Modifiedfrom BurstoneC/ et al: Cephalometriesfor orthognathic
surgery,} Oral Surg 36:269, 1978.

•careful clinical assessment and evaluation of the diagnostic records, a problem list and treatment plan should be developed. These combine opinions from all practitjoners participating in the patient’s care, including the orthodontist, oral and maxillofacial surgeon, periodontist, and
restorative dentist.

Genetic and Environmental Influence

GenetIic and Environmental Influence
Genetic Influence certainly plays a role in dentofacial deformities. Patterns of inheritance, such as a familial tendency toward a prognathic or deficient mandible, are often seen in a patient with a dentofacial deformity.
However, the multifactorial nature of facial development precludes the prediction of an inherited pattern of a particular facial abnormality.

FIG. 25-1 A, Mandibular growth resulting from apposition and resorption of bone, Primary areas 01 bony apposition include superior surface 'of alveolar process and posterior and superior surfaces of mandibular ramus, B, Forward and downward growth of nasal complex and maxilla in "expanding V:' Resorption of bone at superior surface of palate occurs simultaneously with apposition at inferior surfaces of palate and alveolar processes, In addition, growth in posterior area of maxilla results in downward and forward expansion of maxilla. (From Enlow DH: Handbook of tilcial growth, Philadelphia, 1975, WB Saunders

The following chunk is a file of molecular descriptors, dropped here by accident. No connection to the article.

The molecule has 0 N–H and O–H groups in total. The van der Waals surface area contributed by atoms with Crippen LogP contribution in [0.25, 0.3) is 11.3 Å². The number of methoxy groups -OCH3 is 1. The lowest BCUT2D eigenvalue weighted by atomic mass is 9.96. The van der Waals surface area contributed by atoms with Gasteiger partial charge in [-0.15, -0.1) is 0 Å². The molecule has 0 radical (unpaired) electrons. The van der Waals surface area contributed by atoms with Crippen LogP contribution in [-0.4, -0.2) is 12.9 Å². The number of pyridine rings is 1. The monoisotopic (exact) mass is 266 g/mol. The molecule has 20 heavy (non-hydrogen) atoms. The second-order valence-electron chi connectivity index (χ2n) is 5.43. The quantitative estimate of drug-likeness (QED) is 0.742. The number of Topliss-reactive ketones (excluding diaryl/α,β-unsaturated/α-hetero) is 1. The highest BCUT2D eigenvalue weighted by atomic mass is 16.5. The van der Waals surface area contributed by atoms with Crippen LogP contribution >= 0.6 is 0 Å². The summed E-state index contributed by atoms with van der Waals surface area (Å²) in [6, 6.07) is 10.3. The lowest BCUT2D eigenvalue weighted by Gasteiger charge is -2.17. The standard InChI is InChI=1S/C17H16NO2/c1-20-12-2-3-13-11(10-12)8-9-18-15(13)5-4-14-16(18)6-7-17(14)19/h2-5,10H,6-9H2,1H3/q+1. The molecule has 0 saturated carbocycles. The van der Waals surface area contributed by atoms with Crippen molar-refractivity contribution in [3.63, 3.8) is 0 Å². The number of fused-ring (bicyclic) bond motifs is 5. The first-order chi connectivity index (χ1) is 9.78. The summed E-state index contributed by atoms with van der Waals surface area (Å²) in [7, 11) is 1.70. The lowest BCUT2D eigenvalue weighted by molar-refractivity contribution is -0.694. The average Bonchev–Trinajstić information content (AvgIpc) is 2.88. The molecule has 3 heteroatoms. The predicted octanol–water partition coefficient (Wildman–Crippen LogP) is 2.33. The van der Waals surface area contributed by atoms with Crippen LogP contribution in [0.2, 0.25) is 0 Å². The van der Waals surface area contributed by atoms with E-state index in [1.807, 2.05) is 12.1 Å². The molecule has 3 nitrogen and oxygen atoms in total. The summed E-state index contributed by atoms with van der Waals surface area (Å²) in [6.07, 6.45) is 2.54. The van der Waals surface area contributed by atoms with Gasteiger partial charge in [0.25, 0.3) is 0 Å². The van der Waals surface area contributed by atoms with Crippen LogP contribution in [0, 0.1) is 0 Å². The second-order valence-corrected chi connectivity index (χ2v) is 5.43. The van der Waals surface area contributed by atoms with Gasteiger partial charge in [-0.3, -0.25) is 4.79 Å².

FIG. 25-1 A, Mandibular growth resulting from apposition and resorption of bone, Primary areas 01
bony apposition include superior surface ‘of alveolar process and posterior and superior surfaces of
mandibular ramus, B, Forward and downward growth of nasal complex and maxilla in “expanding V:’
Resorption of bone at superior surface of palate occurs simultaneously with apposition at inferior surfaces
of palate and alveolar processes, In addition, growth in posterior area of maxilla results in downward
and forward expansion of maxilla. (From Enlow DH: Handbook of tilcial growth, Philadelphia,
1975, WB Saunders

~IG 25-2 Ankylosis ;esulling from trauma to temporomandibular joint. Oamaqe to condylar growth center or limitation in function and the resulting soft tissue influence on developing bone are responsible for resulting mandibular deficiency. A, Abnormal appearance of facial skeleton with severe, mandibular deficiency. B, Severe class II malocclusion resulting from skeletal abnormality.